Gary Neville has warned that more Premier League players could follow Troy Deeney's lead and skip their clubs' return to training this week.
On Monday, the Premier League announced that teams can return to training in "small groups" as of Tuesday, but Watford forward Deeney has said concerns over his son's health will see him steer clear.
"We're due back in this week. I've said I'm not going in," Deeney told the Talk the Talk show on YouTube. "My son is five months and he's had breathing difficulties. I don't want to come home to put him in more danger. You've got to drive in in your own kit, you can't have showers, then you've got to drive back home in the same dirty kit you've got.
"While we are getting tested and while we are going to be in a very safe environment, it only takes one person to get infected within the group. I don't want to be bringing that home."
Having been suspended since March due to the coronavirus crisis, the English top flight is eyeing a return in mid-June, but Neville has said that goal could be undermined by players feeling unsafe at team training, revealing that there are more players prepared to follow Deeney in opting out.
"I know there are Premier League clubs with five or six players who don't want to return or are uncomfortable with certain things around stage two or three," Neville told The Football Show. "We do have more problems and issues to resolve over the coming weeks."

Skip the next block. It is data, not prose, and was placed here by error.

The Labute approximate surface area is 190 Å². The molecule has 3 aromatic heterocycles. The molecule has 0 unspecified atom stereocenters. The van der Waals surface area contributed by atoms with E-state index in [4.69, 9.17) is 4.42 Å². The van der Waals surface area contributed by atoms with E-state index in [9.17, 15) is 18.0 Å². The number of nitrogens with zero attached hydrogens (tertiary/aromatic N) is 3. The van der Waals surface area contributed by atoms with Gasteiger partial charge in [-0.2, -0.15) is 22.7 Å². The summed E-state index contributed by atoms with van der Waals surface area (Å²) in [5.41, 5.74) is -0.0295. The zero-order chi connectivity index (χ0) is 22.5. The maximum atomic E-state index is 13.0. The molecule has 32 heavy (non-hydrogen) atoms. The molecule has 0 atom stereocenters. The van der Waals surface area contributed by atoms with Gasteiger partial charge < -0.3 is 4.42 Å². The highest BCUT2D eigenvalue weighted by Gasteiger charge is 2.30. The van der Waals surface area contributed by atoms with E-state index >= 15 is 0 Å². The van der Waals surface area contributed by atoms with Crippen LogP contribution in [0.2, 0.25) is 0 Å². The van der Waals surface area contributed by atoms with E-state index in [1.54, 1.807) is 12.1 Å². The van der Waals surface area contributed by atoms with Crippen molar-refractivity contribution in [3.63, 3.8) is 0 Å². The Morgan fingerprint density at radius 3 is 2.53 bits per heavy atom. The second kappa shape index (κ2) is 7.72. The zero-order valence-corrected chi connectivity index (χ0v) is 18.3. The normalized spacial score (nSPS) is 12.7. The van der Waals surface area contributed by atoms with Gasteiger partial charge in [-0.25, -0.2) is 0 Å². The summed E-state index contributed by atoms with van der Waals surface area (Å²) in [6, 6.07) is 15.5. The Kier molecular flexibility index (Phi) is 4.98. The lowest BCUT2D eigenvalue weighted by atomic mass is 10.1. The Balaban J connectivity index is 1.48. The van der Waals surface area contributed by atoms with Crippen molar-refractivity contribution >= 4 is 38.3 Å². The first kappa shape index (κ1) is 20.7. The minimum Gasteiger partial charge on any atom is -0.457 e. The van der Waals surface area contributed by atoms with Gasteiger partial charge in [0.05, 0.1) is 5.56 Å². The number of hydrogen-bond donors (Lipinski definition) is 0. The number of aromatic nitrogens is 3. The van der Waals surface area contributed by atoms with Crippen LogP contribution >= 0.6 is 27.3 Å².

On Tuesday the Premier League announced that there were six positive Covid-19 results returned from a total of 748 tests administered to players and club staff.
Those six individuals will isolate themselves for one week, and Neville believes that the key to restarting the Premier League will lie in entire teams quarantining for the time period needed to complete the season.
"I thought the way the Premier League wanted to go about restarting would revolve around players being quarantined not just for the 14 days before the first match but for a two-to-three-week period where they were going to shove the nine games so they could be played as quick as possible in a condensed period," the ex-Manchester United defender said.
"It would almost be like a World Cup where players are quarantined for a period. It's not unusual for players to be away for four or five weeks before and then three weeks for a tournament - I'm not sure why the games have to be spread over five or six weeks."